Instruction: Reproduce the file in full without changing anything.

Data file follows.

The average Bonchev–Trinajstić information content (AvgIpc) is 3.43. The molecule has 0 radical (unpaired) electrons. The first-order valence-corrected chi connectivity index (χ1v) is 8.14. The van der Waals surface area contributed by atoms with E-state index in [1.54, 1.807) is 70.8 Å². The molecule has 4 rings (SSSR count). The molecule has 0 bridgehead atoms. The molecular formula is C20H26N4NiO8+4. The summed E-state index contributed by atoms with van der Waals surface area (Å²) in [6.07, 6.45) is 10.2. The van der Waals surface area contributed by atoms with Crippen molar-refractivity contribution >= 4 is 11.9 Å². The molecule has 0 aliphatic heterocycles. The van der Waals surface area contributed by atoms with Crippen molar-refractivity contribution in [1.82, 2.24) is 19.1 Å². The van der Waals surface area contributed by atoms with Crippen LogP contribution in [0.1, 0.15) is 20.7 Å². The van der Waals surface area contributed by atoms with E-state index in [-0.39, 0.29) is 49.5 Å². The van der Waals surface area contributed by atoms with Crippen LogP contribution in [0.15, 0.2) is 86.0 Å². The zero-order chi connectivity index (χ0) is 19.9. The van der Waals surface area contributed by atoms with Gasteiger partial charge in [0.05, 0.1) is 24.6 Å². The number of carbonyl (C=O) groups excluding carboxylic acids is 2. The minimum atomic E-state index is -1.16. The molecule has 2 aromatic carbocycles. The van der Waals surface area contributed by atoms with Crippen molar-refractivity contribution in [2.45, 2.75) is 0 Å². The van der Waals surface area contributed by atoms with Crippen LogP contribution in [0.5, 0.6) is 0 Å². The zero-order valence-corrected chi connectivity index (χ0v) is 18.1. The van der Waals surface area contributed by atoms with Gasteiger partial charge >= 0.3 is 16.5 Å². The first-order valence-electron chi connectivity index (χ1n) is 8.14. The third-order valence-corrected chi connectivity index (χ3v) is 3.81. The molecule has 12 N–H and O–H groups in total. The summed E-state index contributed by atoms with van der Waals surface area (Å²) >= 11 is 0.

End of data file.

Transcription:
The average Bonchev–Trinajstić information content (AvgIpc) is 3.43. The molecule has 0 radical (unpaired) electrons. The first-order valence-corrected chi connectivity index (χ1v) is 8.14. The van der Waals surface area contributed by atoms with E-state index in [1.54, 1.807) is 70.8 Å². The molecule has 4 rings (SSSR count). The molecule has 0 bridgehead atoms. The molecular formula is C20H26N4NiO8+4. The summed E-state index contributed by atoms with van der Waals surface area (Å²) in [6.07, 6.45) is 10.2. The van der Waals surface area contributed by atoms with Crippen molar-refractivity contribution >= 4 is 11.9 Å². The molecule has 0 aliphatic heterocycles. The van der Waals surface area contributed by atoms with Crippen molar-refractivity contribution in [1.82, 2.24) is 19.1 Å². The van der Waals surface area contributed by atoms with Crippen LogP contribution in [0.1, 0.15) is 20.7 Å². The van der Waals surface area contributed by atoms with E-state index in [-0.39, 0.29) is 49.5 Å². The van der Waals surface area contributed by atoms with Crippen LogP contribution in [0.15, 0.2) is 86.0 Å². The zero-order chi connectivity index (χ0) is 19.9. The van der Waals surface area contributed by atoms with Gasteiger partial charge in [0.05, 0.1) is 24.6 Å². The number of carbonyl (C=O) groups excluding carboxylic acids is 2. The minimum atomic E-state index is -1.16. The molecule has 2 aromatic carbocycles. The van der Waals surface area contributed by atoms with Crippen molar-refractivity contribution in [2.45, 2.75) is 0 Å². The van der Waals surface area contributed by atoms with Crippen LogP contribution in [0.5, 0.6) is 0 Å². The zero-order valence-corrected chi connectivity index (χ0v) is 18.1. The van der Waals surface area contributed by atoms with Gasteiger partial charge >= 0.3 is 16.5 Å². The first-order valence-electron chi connectivity index (χ1n) is 8.14. The third-order valence-corrected chi connectivity index (χ3v) is 3.81. The molecule has 12 N–H and O–H groups in total. The summed E-state index contributed by atoms with van der Waals surface area (Å²) >= 11 is 0.